I hope I tagged that correctly. So the problem lies, I think anyway, in the stat() system call in the processing section of the program. I attempted to somewhat neatly organize the program into three logical sections, opening the directory, processing the directory, and then closing the directory.

    Note: when I pass a subdirectory as the argument into argv[1], I do get the "." and ".." for the present and parent directories, and their number of hard links, which are the two attributes I added to this program before I discovered this bug. After these two are read-out though, I get the errno = 2 error, which is "No such file or directory". Why is the subdirectory after these two iterations no longer readable to readdir()? I used perror() to discover this as the cause, which I'm sure is obvious to everyone else here who certainly knows more than I do.

    Can anyone tell me where I went wrong and made a rookie mistake? How do I need to rework the while loop and the stat() call so that I can pass in any subdirectory from the command line without getting an error?

    I would be eternally grateful, emphasize, eternally!

    Thanks so much in advance to anyone who takes the time to read my code,

    CHL

  2. #2
    and the hat of wrongness Salem's Avatar
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    > listing->d_name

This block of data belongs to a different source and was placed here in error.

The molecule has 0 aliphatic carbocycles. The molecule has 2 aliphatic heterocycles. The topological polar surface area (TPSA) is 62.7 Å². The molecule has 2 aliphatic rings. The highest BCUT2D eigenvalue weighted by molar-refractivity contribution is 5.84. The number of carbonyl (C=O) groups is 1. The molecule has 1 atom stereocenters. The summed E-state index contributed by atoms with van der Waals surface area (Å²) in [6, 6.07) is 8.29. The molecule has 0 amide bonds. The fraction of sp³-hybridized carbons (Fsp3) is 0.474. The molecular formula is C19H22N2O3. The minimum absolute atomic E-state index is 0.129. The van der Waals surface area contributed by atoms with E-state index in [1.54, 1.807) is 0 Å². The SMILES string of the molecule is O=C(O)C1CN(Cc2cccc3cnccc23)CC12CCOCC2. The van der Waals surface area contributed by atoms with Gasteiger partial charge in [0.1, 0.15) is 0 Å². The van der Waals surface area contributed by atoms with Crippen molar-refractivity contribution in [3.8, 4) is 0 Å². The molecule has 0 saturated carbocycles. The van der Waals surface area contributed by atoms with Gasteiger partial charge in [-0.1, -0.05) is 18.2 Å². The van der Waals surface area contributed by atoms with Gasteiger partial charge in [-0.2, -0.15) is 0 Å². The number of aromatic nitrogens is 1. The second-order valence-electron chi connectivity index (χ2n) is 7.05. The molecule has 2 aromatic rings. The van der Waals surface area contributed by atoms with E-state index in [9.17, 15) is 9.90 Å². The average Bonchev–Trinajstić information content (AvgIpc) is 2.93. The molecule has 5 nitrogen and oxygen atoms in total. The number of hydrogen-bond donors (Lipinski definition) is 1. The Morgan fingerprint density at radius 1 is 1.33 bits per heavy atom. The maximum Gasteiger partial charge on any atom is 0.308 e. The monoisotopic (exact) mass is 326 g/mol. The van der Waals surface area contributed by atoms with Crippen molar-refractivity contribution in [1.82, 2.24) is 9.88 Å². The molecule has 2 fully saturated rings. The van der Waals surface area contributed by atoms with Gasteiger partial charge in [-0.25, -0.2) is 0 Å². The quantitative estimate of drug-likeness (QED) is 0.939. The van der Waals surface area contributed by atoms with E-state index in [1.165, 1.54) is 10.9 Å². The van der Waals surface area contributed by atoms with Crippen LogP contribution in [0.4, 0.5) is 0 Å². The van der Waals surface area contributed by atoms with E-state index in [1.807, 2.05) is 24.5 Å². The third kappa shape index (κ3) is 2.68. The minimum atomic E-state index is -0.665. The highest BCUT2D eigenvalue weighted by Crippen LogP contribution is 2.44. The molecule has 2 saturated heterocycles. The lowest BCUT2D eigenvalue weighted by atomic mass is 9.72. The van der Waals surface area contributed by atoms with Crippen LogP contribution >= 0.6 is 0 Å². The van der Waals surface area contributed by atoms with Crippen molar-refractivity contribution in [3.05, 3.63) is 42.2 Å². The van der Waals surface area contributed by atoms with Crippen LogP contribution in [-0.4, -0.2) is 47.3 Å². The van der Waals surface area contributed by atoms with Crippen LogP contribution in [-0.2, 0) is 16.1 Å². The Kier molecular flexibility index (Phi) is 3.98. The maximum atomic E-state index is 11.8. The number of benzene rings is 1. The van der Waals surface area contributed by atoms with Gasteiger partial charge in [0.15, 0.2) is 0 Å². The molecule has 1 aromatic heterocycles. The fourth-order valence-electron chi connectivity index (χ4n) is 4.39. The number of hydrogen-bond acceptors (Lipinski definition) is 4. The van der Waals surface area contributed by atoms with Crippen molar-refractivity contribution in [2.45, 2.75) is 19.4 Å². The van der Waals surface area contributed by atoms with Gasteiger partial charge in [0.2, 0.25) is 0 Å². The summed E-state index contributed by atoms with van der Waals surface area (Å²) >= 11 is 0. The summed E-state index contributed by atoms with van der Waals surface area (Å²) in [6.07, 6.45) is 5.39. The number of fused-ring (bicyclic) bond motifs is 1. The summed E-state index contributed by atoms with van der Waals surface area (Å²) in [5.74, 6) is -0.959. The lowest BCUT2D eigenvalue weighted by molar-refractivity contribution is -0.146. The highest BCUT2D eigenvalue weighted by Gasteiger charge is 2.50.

This is relative to the directory it is in, not the full path you specified.

    Try printing this out before doing stat() on it, you'll see what I mean.

    The easiest thing to do is do a chdir(argv[1])
    If you dance barefoot on the broken glass of undefined behaviour, you've got to expect the occasional cut.
    If at first you don't succeed, try writing your phone number on the exam paper.
    I support http://www.ukip.org/ as the first necessary step to a free Europe.

  3. #3
    Registered User
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    Jun 2007
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    3

    Thank you!

    Thank you so much.


    What is equally ironic (and somewhat depressing for me haha) is that I actually did try using chdir(argv[1]) after many hours of looking up a function to change a directory....i placed it after you suggested it at the beginning of the while loop before the stat() and now it works perfectly...when I tried it, it was after the stat() but this produced the error for which i originally posted.

    I am too much of a novice to UNIX systems programming to really full understand why chdir(argv[1]) wouldn't work if it was after the stat() call but apparently, that made all the difference. I am considering aspiring to be a UNIX System Admin. and this program has been as in depth with UNIX as I've ever been, but I've learned a ton. However, I do hope that either I will figure it out eventually why this happened (after I better understand the nature of stat()) or someone is so kind as to explain why putting the chdir(argv[1]) after the stat() call produced the bug.

    P.S. I wasted a good 7 hours trying OTHER things to solve the bug before just trying to place chdir(argv[1]) in a different place in the while loop.


    Had it not been for your help, I'd have probably never went back to it and really been bummed.

    I guess I've learned not to give up on an idea so easily...next time I get into one of these binds I won't waste 7 hours assuming my first idea was wrong because of the content, and not the context like it was.


    Thanks again, God I keep thinking about how I know there's no way I would have tried chdir(argv[1]) again if you hadn't suggested it.

    What a nightmare.


    Did I say thanks yet?


    - CHL